HomeSpotlight on Ethnic MediaQ&A: ABS CBN Still a Bedrock for FilAm Diaspora

Q&A: ABS CBN Still a Bedrock for FilAm Diaspora

Ed. Note: When Filipino broadcaster ABS CBN lost its license in 2020 international headlines decried what they saw as an erosion of press freedom and democracy in the Philippines. Two years later the station remains a pillar of news and entertainment for the Filipino diaspora worldwide. Its new program, TV Patrol, recently featured a segment on Jeff Coleman, a Filipino American running as a Republican for Lieutenant Governor in Pennsylvania, and the Filipino women’s soccer team, which just qualified for the World Cup for the first time ever.  TJ Manotoc, who heads ABS CBNs North America News Bureau, says the company turned the loss of its flagship television broadcast into an opportunity to make the transition to digital programming. He spoke with EMS Contributing Editor Peter Schurmann. (This interview has been edited for clarity.)  

What has happened in the two years since ABS CBN lost its broadcast license?

When that happened there was a major rebranding with an aggressive focus on digital, including YouTube. Accompanying that was a massive digital push for partnerships with other networks and content providers, including Netflix and Amazon, along with international partnerships in countries like India. In essence, the shutdown forced the digital pivot, which was coming anyway. By law, analogue signals will be shutting off in two years so we had to take the next step with digital and catch up with how consumers are currently watching content.

But the use of the term shutdown – a term ABS CBN itself never employed – led to a lot of confusion. People thought the whole company was shutting down, which is what happened under Marcos. Technically, what happened in 2020 is that we lost our bid to renew our frequency. In other words, we had to shut down our free TV broadcast, but ABS CBN never stopped reporting. Still, the first few months were very rocky. A lot of people thought we were shut down or were going to get shut down, so people unsubscribed… but they all started coming back.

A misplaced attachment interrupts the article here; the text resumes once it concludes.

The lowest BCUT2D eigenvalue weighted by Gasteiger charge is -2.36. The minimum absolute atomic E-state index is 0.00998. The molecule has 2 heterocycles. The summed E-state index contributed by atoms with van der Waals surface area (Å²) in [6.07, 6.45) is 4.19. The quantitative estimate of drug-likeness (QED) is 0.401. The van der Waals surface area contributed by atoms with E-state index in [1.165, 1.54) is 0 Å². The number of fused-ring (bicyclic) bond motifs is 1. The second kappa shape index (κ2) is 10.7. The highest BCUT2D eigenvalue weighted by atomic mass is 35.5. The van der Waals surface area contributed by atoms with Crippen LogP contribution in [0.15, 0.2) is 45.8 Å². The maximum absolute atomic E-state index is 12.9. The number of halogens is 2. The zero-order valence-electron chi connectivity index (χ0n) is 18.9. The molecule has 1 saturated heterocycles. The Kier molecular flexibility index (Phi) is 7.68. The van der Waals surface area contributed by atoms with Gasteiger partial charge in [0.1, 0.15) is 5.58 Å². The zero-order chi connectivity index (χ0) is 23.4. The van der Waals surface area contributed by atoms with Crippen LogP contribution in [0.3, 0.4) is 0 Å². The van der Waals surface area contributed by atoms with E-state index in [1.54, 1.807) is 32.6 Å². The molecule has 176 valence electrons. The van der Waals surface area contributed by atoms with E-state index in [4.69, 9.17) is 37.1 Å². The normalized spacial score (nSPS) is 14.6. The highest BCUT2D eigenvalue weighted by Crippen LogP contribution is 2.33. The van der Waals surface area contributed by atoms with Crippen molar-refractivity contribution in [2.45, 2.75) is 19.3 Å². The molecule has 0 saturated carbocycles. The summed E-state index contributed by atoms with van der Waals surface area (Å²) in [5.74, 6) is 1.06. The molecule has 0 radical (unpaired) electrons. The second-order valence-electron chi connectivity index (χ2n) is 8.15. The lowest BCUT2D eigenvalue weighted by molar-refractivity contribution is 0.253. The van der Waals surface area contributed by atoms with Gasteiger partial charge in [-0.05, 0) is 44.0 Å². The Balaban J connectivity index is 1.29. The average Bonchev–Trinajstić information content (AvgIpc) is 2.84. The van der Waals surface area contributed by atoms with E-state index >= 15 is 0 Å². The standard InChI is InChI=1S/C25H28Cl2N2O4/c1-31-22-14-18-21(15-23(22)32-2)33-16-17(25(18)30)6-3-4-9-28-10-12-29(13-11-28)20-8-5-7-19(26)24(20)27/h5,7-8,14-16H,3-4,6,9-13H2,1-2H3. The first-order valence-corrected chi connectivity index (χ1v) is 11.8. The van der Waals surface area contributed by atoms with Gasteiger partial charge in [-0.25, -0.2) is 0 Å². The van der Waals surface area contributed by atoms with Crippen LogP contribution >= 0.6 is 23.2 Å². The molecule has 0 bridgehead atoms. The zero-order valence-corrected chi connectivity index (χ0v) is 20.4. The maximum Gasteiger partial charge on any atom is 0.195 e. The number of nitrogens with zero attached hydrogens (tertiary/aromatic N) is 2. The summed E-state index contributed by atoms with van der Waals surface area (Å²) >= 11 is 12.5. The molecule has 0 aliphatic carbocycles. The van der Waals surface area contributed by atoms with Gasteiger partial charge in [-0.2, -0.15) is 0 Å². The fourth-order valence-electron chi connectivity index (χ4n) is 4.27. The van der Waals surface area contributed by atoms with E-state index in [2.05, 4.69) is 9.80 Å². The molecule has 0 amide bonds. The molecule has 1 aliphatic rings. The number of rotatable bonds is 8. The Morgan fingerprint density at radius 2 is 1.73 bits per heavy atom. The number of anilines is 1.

TJ Manotoc, head of ABS CBNs North America News Bureau.

So did the headlines get it wrong when it comes to press freedom in the Philippines?

These are clearly challenging times for the media. If you look at President Rodrigo Duterte’s term, he’s launched verbal attacks against the The Inquirer, for example, and pundits have said the attacks were prompted by the paper’s critical coverage of his policies. But Duterte never said the paper was biased against him. Instead, he went after the paper’s owners over supposed tax violations. With ABS CBN, the president took issue with an ad campaign snafu. That was his initial beef, though commentators ascribed it to our coverage of the president’s ongoing war on drugs. Then there is Rappler, which clearly seems to be a case of the government cherry picking this specific media outlet as the target of a cyber libel suit. So, while it’s not like it was during the Marcos era, when all media was shut down, it has had a chilling effect. This is what a lot of the veteran journalists are saying.